Something hit me today while I was in the middle of College Comp 2 class, listening to a lecture on grammar. As my editor could probably tell you, I should have probably done my best to focus on a lecture of that subject. Instead, I found myself doodling on the assignment sheets. Doodling is something I do a lot in lecture classes, but usually it’s all just aimless squiggles. The reason it caught my attention this time was because I was actually drawing the Flash. I’ve never really been a big fan of the scarlet speedster. I always thought he was great in the JLA series or the Justice League cartoons, but I never really bought his book or paid any attention to his continuity. I don’t really draw him that often, either. The thing is, the last time I could remember drawing him in along the borders of my notebook in class was about a year ago, in College Comp 1, on the back of some hand out, probably relating to a boring lecture on grammar. It kinda’ made me wonder: is there a purpose to this? Is there a subconscious desire for this period in time to move by faster? Am I trying to manifest that by drawing this superhero?
That’s really a product of watching Grant Morrison and Deepak Chopra’s video on superheroes and mythology at last summer’s San Diego Comic Con. Morrison mentioned that a lot of superheroes, especially members of the Justice League, resemble ancient Greek gods. The pagan gods of Greece can be traced back to a time when it is theorized that the human brain wasn’t as developed as today’s version. As a result, human consciousness was different. Supposedly, when a person registered any emotions or thoughts, they manifested themselves as coming from somewhere outside the body. That’s how the ancient Greeks discovered a Pantheon of deities, each one a symbol of whatever emotion or thought that they were experiencing. Now, presumably this happened with all humans at the time, not just the Greeks. When a person thought that they were being possessed by a god of war, or love, or whatever, it was just their own mind.
So, was I drawing the Flash because I was trying to invoke a god, some part of my inner mind that can speed up the boredom of a late night grammar lesson? Hell, I don’t know, but it got the ball rolling on how I was going to open up this column.
There’s no doubt that superheroes inhabit the same space in modern day culture that was once reserved for mythological gods. I’ve mentioned this before. Superheroes embody our imagination, our hopes, and our dreams. More importantly, their powers are just human feelings and emotions, only with the amplifier turned up to 11. These are characters that symbolize what humans have to go through on a smaller, less dramatic scale, every day of our lives. Much of their mythos consists of lessons on how we can face our fears, quell the angry beast in our heart, or turn the other cheek.
There’s a reason why superheroes don’t kill. It’s a very good reason, and it’s one that we, as species, seem to still be too young to understand. That doesn’t mean we’re never meant to. It wasn’t long ago that people showed up in public squares to watch beheadings like most people stand in line to see the new Will Ferrell movie. As a matter of fact, the same night in school that I was drawing the Flash, my teacher told us a story of the beheadings that took place after the French Revolution. Apparently, the crowds would show up in huge numbers to see the killings. People were pretty twisted back then; my professor even mentioned that if a King was to be killed, members of the audience would bring along rags to soak up the blood, which was thought to have healing properties. The entertainment found in watching executions went on for a while until one disturbing incident, when a woman fought and screamed and begged so hard for her life, that it just wasn’t fun to watch. It was shameful. The crowds started to disperse. Isn’t that gross? It almost sounds pornographic, like the crowd just couldn’t “get off on it” anymore, so they found something else to do.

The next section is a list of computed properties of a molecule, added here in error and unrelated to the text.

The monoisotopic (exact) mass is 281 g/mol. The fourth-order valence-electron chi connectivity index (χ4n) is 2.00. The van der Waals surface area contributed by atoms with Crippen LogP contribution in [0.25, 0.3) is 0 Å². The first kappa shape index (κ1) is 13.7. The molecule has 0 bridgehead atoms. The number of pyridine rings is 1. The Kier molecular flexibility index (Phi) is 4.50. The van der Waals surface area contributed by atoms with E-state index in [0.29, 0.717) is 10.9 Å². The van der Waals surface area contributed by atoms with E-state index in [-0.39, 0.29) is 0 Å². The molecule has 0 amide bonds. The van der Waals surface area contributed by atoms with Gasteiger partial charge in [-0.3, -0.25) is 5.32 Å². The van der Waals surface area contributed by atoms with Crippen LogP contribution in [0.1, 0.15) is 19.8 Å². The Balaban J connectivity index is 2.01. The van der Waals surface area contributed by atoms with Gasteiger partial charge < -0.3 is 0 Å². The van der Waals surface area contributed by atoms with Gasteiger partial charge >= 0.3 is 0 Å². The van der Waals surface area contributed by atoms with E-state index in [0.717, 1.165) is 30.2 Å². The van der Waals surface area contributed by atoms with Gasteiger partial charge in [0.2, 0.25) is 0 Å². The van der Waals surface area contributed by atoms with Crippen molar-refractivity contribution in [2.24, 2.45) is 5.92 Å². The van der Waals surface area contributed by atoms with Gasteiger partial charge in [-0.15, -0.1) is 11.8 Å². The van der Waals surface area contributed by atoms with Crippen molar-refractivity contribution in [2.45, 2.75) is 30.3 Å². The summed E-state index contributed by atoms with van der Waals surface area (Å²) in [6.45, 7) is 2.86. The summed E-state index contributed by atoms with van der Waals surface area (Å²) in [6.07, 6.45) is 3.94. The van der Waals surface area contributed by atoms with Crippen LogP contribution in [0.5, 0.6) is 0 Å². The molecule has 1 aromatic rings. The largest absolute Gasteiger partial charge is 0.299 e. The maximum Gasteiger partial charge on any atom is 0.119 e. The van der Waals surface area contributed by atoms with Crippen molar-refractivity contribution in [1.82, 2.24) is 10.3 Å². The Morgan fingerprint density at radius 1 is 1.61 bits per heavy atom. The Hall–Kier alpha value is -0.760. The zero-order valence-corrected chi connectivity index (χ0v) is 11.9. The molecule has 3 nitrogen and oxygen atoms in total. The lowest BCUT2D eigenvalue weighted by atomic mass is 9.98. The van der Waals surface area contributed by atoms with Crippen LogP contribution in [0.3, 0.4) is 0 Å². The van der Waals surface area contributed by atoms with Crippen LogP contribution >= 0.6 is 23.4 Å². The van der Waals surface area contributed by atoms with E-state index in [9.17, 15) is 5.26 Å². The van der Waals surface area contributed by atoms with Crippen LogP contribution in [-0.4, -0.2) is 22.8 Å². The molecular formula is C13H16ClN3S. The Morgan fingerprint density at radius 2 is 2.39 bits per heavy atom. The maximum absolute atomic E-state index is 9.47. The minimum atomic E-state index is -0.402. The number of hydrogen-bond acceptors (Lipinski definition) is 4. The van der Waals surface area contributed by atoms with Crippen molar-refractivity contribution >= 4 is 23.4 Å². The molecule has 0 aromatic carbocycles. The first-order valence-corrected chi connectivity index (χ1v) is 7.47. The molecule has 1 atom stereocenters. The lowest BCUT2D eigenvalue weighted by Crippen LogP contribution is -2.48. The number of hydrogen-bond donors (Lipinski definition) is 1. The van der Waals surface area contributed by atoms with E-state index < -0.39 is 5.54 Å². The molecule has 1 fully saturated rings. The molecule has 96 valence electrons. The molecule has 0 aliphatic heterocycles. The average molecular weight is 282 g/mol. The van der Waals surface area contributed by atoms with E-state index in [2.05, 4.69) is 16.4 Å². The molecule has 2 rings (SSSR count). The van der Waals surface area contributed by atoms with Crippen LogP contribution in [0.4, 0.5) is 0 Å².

The reason superheroes choose not to kill, despite what you might have read in Infinite Crisis, was summed up best by the Flash himself, in an episode of Cartoon Network’s terrific Justice League animated series. His words, “the only thing wrong with an eye for an eye is that everyone winds up blind”, were simply stated, but spoke volumes about the integrity of a superhero. You can’t put out a fire with fire. You can’t wash a wound with blood. Vengeance doesn’t equal justice, and killing someone won’t change the past. Someone has to end the cycle of death, and these characters understand that. They might look like regular people without those masks, but these heroes are our myths. They have all of the compassion and the rationality that we dream of one day having.
Think about that the next time you turn on CNN and hear of another murderer getting executed, or a terrorist getting hung, or the death figures for the war. Would these people have died if the Justice League were real? It sounds laughable, and absurd, but the lessons are put in these stories for whoever buys the comics, whether they’re 3 years old or 83 years old. In fact, don’t most children learn that it’s best to walk away from a clash before it escalates to violence? Why then do so many adults crave it? Does it comfort them in fearful times? Maybe being the bigger man means not stooping to such terrible lows. Maybe we should think about the long run, and the destruction that comes from these long term wars, and why it is that our most timeless American icons have never used guns or killing to save the day.